Cal State LA was a little more complicated. The county quarantined 215 people who’d been working in the campus’ North Library on April 11 between 11 am and 3 pm, when the person who became sick was wandering around. (Vectors gonna vector.) The school eventually figured out they could extract 660 more names by looking at who had used the library’s computers during that same time, and passed those on to the Department of Public Health Thursday night. Some of them have been cleared, but the county has also issued a blanket quarantine to anyone who was at the library during the zero hours, asking them to come forward and identify themselves.

So how many people are still quarantined? Not totally knowable. And if they don’t show symptoms or prove they’re immune, they’re stuck in their quarantine locations until April 30 (for UCLA) or May 2 (for Cal State). Luckily, almost everyone at the schools has been immunized; in fact, it’s a condition of enrollment. “We know quarantine is a hardship. We’d like to avoid it wherever possible,” Ferrer said. “But we do need to establish that immunity.”

And they’re allowed to do it, too. Quarantine is a power of government; the word itself comes from the 40 days the council of Venice made the crews of cargo ships wait in the lagoon before coming ashore in the 1340s. The Black Plague and the constant threat of smallpox and cholera led to extensive quarantine laws in 1700s colonial America—predating the Constitution, in other words.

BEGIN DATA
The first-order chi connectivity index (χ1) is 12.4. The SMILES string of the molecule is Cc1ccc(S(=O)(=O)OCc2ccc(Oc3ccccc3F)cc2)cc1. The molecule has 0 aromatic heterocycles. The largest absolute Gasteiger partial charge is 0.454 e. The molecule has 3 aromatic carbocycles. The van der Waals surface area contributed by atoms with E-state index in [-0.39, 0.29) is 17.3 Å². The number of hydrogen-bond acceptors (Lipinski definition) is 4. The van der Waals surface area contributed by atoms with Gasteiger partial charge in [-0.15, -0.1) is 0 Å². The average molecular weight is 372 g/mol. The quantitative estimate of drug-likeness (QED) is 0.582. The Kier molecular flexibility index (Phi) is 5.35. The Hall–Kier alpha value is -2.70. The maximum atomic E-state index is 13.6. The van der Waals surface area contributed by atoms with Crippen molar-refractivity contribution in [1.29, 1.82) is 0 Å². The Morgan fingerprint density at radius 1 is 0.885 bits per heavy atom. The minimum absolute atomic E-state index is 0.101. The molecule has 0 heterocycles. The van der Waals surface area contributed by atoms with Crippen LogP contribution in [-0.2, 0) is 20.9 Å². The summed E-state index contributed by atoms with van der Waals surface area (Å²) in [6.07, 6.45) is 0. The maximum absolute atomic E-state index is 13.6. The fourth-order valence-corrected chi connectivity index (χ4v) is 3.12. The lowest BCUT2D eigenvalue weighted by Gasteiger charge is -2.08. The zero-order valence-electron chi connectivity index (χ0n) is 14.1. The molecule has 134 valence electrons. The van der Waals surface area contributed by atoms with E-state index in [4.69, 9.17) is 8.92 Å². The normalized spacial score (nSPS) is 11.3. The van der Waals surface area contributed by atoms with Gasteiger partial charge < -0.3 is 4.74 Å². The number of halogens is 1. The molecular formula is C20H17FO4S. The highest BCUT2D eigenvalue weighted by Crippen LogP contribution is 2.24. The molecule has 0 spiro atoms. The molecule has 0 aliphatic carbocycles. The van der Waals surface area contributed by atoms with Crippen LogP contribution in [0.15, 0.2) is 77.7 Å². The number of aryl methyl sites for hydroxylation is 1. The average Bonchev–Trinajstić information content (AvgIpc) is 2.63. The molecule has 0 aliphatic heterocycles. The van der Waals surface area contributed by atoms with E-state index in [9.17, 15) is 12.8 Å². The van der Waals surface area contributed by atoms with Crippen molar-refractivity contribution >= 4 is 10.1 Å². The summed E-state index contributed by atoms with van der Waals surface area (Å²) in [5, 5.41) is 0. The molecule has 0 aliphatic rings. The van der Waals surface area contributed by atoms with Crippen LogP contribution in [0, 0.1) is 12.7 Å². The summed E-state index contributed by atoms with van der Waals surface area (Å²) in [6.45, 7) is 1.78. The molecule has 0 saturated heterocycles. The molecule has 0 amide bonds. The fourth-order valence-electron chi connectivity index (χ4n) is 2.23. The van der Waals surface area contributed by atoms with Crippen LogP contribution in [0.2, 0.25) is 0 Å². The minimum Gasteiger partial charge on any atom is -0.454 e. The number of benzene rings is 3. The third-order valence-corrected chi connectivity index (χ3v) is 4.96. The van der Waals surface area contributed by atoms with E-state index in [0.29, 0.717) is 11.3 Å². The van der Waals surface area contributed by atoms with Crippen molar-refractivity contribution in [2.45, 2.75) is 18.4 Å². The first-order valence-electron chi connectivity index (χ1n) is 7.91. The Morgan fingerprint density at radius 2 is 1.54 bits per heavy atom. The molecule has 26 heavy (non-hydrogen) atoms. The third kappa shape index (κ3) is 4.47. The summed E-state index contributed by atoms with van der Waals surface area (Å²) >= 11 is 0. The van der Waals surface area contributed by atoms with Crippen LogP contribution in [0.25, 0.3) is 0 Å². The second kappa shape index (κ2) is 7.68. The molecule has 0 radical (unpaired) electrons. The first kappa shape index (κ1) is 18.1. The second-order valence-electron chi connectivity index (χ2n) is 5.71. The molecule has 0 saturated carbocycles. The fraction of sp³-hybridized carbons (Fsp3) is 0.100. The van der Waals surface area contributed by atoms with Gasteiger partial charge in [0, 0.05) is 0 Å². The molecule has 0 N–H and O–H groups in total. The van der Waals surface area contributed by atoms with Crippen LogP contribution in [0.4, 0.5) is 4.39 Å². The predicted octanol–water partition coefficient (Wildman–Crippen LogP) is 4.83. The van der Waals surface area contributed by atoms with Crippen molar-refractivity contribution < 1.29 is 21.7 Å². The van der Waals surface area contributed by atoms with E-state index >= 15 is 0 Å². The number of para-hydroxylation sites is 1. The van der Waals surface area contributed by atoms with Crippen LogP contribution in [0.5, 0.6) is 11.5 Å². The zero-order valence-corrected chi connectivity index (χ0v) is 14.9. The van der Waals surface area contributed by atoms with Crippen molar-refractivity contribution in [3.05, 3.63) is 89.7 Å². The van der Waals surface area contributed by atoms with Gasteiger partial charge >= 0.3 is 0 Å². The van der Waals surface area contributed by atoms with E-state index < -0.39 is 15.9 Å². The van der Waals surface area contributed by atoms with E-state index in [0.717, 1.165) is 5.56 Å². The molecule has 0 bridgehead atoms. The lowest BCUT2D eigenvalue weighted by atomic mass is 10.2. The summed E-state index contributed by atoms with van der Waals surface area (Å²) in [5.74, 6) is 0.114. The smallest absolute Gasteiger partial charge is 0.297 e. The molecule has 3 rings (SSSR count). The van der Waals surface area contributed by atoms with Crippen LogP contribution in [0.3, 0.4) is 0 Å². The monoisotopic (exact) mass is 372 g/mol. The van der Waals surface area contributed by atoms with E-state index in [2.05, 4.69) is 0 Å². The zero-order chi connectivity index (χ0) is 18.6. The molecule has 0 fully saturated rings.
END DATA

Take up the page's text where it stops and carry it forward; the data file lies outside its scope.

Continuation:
Modern versions of those laws are on the books in almost every state. “They do have the power to declare an emergency, because they have an ongoing health threat that needs to be contained,” says Lawrence Gostin of Georgetown Law School, who literally wrote the book on US public health law, not to mention model legislation for most state’s public health and emergency health powers acts. “The order to students and faculty that they should stay home if they have the measles is lawful, ethical, and it’s absolutely necessary.”

The key is, these rules aren’t punitive—they’re not what lawyers call criminal powers. They’re civil, like inspections and other public health rules that protect communities. Penalties for disobeying the rules are generally things like fines, not imprisonment or forced injections. “These are powers that in my field are called police powers,” Gostin says. “That sounds like criminal enforcement, but the word derives from ‘polis.’” It’s the community, the political body of the city.

Because these kinds of infectious disease outbreaks are only now making comebacks after decades in abeyance, the real problem might be remembering how to do all this. Younger doctors may well never have seen a case of measles, as Ferrer said. And while some public health departments practice for outbreak response, quarantines can still seem like something from the Middle Ages, or zombie movies. “They’re kind of winging it, a lot of them,” Gostin says.

Now it’s a waiting game. Clear quarantined people who are immune; watch the ones who aren’t. Make sure people get their recommended two doses of the measles vaccine—none of the five people sick in LA had, though one of them had gotten a single dose. And hope nobody else gets sick.